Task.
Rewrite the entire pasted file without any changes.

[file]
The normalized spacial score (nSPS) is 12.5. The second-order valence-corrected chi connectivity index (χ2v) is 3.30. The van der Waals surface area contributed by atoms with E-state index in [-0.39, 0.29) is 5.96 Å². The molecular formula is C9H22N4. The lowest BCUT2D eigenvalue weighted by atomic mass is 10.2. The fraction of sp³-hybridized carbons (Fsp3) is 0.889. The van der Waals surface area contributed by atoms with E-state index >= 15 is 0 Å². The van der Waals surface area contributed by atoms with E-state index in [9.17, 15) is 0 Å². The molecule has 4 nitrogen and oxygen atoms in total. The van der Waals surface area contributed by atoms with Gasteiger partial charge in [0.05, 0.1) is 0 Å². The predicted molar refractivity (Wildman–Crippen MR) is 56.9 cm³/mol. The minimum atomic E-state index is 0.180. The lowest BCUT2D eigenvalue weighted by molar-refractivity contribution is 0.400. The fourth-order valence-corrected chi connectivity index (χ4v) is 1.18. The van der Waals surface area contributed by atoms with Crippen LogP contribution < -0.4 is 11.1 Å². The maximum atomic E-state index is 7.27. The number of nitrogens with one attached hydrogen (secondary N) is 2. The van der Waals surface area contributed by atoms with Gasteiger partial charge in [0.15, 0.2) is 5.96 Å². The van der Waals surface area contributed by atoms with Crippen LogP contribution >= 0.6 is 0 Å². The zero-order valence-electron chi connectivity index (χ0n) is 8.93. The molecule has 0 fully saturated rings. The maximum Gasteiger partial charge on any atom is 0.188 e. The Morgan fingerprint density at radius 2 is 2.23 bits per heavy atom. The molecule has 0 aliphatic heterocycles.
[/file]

The normalized spacial score (nSPS) is 12.5. The second-order valence-corrected chi connectivity index (χ2v) is 3.30. The van der Waals surface area contributed by atoms with E-state index in [-0.39, 0.29) is 5.96 Å². The molecular formula is C9H22N4. The lowest BCUT2D eigenvalue weighted by atomic mass is 10.2. The fraction of sp³-hybridized carbons (Fsp3) is 0.889. The van der Waals surface area contributed by atoms with E-state index >= 15 is 0 Å². The van der Waals surface area contributed by atoms with E-state index in [9.17, 15) is 0 Å². The molecule has 4 nitrogen and oxygen atoms in total. The van der Waals surface area contributed by atoms with Gasteiger partial charge in [0.05, 0.1) is 0 Å². The predicted molar refractivity (Wildman–Crippen MR) is 56.9 cm³/mol. The minimum atomic E-state index is 0.180. The lowest BCUT2D eigenvalue weighted by molar-refractivity contribution is 0.400. The fourth-order valence-corrected chi connectivity index (χ4v) is 1.18. The van der Waals surface area contributed by atoms with Crippen LogP contribution < -0.4 is 11.1 Å². The maximum atomic E-state index is 7.27. The number of nitrogens with one attached hydrogen (secondary N) is 2. The van der Waals surface area contributed by atoms with Gasteiger partial charge in [0.15, 0.2) is 5.96 Å². The van der Waals surface area contributed by atoms with Crippen LogP contribution >= 0.6 is 0 Å². The zero-order valence-electron chi connectivity index (χ0n) is 8.93. The molecule has 0 fully saturated rings. The maximum Gasteiger partial charge on any atom is 0.188 e. The Morgan fingerprint density at radius 2 is 2.23 bits per heavy atom. The molecule has 0 aliphatic heterocycles.